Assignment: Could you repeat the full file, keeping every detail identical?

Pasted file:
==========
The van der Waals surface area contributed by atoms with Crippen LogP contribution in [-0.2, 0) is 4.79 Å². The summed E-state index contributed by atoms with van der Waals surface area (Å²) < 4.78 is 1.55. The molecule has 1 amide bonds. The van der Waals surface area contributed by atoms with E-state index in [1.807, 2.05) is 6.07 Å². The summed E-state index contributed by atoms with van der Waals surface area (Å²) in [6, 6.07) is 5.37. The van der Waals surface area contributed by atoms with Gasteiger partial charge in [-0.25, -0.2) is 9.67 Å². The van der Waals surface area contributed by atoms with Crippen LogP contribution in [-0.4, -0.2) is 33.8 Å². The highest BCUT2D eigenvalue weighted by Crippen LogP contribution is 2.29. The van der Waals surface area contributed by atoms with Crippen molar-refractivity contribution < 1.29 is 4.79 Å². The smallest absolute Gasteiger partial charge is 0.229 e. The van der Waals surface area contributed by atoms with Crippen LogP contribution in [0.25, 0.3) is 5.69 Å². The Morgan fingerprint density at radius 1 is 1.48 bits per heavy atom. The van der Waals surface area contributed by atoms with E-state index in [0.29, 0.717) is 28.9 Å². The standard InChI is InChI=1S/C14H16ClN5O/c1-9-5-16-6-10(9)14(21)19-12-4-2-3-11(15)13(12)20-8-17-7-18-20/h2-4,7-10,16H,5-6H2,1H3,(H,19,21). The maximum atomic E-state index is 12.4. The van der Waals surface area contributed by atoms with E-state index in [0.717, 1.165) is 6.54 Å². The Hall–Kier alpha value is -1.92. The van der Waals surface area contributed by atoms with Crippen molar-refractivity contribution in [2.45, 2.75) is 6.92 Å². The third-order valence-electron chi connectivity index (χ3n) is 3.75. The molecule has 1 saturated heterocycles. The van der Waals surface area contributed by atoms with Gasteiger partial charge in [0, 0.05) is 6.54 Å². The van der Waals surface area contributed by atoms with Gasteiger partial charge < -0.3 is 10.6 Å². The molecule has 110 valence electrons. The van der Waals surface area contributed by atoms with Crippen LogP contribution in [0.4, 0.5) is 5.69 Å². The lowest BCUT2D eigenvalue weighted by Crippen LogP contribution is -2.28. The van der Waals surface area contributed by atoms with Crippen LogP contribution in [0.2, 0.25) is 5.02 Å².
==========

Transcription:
The van der Waals surface area contributed by atoms with Crippen LogP contribution in [-0.2, 0) is 4.79 Å². The summed E-state index contributed by atoms with van der Waals surface area (Å²) < 4.78 is 1.55. The molecule has 1 amide bonds. The van der Waals surface area contributed by atoms with E-state index in [1.807, 2.05) is 6.07 Å². The summed E-state index contributed by atoms with van der Waals surface area (Å²) in [6, 6.07) is 5.37. The van der Waals surface area contributed by atoms with Gasteiger partial charge in [-0.25, -0.2) is 9.67 Å². The van der Waals surface area contributed by atoms with Crippen LogP contribution in [-0.4, -0.2) is 33.8 Å². The highest BCUT2D eigenvalue weighted by Crippen LogP contribution is 2.29. The van der Waals surface area contributed by atoms with Crippen molar-refractivity contribution < 1.29 is 4.79 Å². The smallest absolute Gasteiger partial charge is 0.229 e. The van der Waals surface area contributed by atoms with Crippen LogP contribution in [0.25, 0.3) is 5.69 Å². The Morgan fingerprint density at radius 1 is 1.48 bits per heavy atom. The van der Waals surface area contributed by atoms with E-state index in [0.29, 0.717) is 28.9 Å². The standard InChI is InChI=1S/C14H16ClN5O/c1-9-5-16-6-10(9)14(21)19-12-4-2-3-11(15)13(12)20-8-17-7-18-20/h2-4,7-10,16H,5-6H2,1H3,(H,19,21). The maximum atomic E-state index is 12.4. The van der Waals surface area contributed by atoms with E-state index in [0.717, 1.165) is 6.54 Å². The Hall–Kier alpha value is -1.92. The van der Waals surface area contributed by atoms with Crippen molar-refractivity contribution in [2.45, 2.75) is 6.92 Å². The third-order valence-electron chi connectivity index (χ3n) is 3.75. The molecule has 1 saturated heterocycles. The van der Waals surface area contributed by atoms with Gasteiger partial charge in [0, 0.05) is 6.54 Å². The van der Waals surface area contributed by atoms with Gasteiger partial charge < -0.3 is 10.6 Å². The molecule has 110 valence electrons. The van der Waals surface area contributed by atoms with Crippen LogP contribution in [0.4, 0.5) is 5.69 Å². The lowest BCUT2D eigenvalue weighted by Crippen LogP contribution is -2.28. The van der Waals surface area contributed by atoms with Crippen LogP contribution in [0.2, 0.25) is 5.02 Å².